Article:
For a long time Webpack was one of the biggest barriers-to-entry for someone wanting to learn React. There's a lot of boilerplate configuration that can be confusing, especially if you're new to React.

Even in a talk trying to show how easy React is to set up, it can be very difficult to try and learn each and every step in the setup process.

Not too long after React was first out of beta, the team at Facebook made create-react-app. It was an attempt to make spinning up a (very fully-loaded version of a) React app as simple as typing a single command:

npx create-react-app my-app

Nice! And honestly, this ? method of creating a new React app is awesome if you want something that has lots of bells and whistles right from the get-go, and you're okay with having your app start as a fairly heavy/large app.

That heaviness comes from the many dependencies, loaders, plugins, and so on automatically installed as node_modules that take up a lot of space for each app. The Finder summary image below is from one of my create-react-app apps. ?

Introducing Parcel

Parcel is a "Blazing fast, zero configuration web application bundler." This means it handles a lot of the hard bundling stuff for you under the hood and allows you to create a relatively lean setup of React (or any other web project that requires bundling).

So, let's see what it takes to set up the bare bones "Hello World" React app that displays an h1 element.

Step 1: Create a new folder for your project

Easy enough. ?

Step 2: Create your package.json file

In terminal, cd into the new folder and run:

npm init -y

This automatically creates the package.json file.

Step 3: Install Parcel, React, and ReactDOM

npm install --save-dev parcel-bundler
# Shorthand version: npm i -D parcel-bundler

npm install react react-dom
# Shorthand version: npm i react react-dom
# Note that npm will automatically save dependencies to package.json now, so there's no longer a need to do npm install --save ...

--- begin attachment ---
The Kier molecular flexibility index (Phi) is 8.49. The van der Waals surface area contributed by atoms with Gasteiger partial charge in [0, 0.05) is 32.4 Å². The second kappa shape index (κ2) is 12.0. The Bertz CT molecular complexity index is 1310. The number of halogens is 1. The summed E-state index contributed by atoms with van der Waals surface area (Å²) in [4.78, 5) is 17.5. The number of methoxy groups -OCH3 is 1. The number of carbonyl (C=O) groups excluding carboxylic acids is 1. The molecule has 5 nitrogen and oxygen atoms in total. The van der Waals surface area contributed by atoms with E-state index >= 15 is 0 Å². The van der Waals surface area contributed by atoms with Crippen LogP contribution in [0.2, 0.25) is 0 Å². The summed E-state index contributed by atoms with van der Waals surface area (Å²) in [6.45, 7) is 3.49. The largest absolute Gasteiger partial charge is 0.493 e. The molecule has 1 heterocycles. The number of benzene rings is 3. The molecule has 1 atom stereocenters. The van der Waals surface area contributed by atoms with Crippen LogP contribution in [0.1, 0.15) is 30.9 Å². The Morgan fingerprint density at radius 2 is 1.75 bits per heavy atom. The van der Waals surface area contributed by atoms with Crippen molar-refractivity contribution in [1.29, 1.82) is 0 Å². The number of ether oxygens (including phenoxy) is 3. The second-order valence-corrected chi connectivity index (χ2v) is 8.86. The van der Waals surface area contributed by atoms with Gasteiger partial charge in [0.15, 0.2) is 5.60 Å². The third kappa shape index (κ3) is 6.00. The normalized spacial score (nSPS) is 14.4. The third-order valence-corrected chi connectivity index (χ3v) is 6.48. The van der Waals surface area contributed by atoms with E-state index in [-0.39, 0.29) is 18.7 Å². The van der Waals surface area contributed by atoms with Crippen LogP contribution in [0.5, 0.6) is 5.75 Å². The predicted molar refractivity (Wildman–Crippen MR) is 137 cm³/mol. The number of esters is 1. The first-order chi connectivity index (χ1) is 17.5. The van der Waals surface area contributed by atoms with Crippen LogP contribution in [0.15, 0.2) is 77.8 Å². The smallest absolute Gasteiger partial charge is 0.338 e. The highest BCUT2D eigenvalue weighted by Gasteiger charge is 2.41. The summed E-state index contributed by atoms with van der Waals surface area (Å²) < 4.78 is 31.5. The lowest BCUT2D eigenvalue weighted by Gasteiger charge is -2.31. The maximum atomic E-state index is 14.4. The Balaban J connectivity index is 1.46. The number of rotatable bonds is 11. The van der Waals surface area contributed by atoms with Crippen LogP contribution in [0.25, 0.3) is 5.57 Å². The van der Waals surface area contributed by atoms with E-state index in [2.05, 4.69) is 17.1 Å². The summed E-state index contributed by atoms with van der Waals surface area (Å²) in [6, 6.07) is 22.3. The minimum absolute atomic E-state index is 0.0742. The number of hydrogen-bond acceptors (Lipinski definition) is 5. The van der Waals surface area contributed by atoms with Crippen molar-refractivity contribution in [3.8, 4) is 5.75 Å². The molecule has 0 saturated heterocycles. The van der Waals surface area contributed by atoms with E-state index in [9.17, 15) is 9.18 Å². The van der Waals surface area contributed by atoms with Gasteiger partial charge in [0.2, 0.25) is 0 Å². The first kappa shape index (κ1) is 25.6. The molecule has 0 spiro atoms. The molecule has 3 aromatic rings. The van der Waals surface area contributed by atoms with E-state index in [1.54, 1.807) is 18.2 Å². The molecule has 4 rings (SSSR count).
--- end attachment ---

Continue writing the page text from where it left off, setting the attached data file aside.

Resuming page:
Step 4: Add a "start" script to package.json

In the package.json file, in the "scripts" section, add the following "start" script:

"start": "parcel index.html --open"

Step 5: Create the index.html file and add a couple lines

In VS Code, you can create a new file called index.html and use the built-in emmet shortcut to create a standard boilerplate HTML file by typing an exclamation point and hitting the Tab key on your keyboard.

Type ! and hit the Tab key
? Poof!

Before we move on, we need to add 2 things:

  1. A div placeholder where our React app will be inserted
  2. A script to read in the JavaScript entry file (which we will create next)

In the body of index.html, add:

<body>
    <div id="root"></div>
    <script src="./index.js"></script>
</body>

Step 6: Create the index.js file

Create a new file called index.js and enter your bare bones React code:

// index.js
import React from "react"
import ReactDOM from "react-dom"

ReactDOM.render(<h1>Hello world!</h1>, document.getElementById("root"))

Step 7: Start it up!

That's it! Now from the terminal, run:

npm start

Parcel will handle the rest, and you'll have a fully-functional React app.

Conclusion

If you're interested, take some time to peruse the Parcel documentation to better understand all the awesomeness that comes with using Parcel, without requiring any configuration on your end.

Out of the box, Parcel comes with support for all kinds of common web development extensions, transpilers, syntaxes, and so on.

Although it's not tiny, the node_modules from a Parcel app take up 50% less space on your computer:

Thanks, Parcel!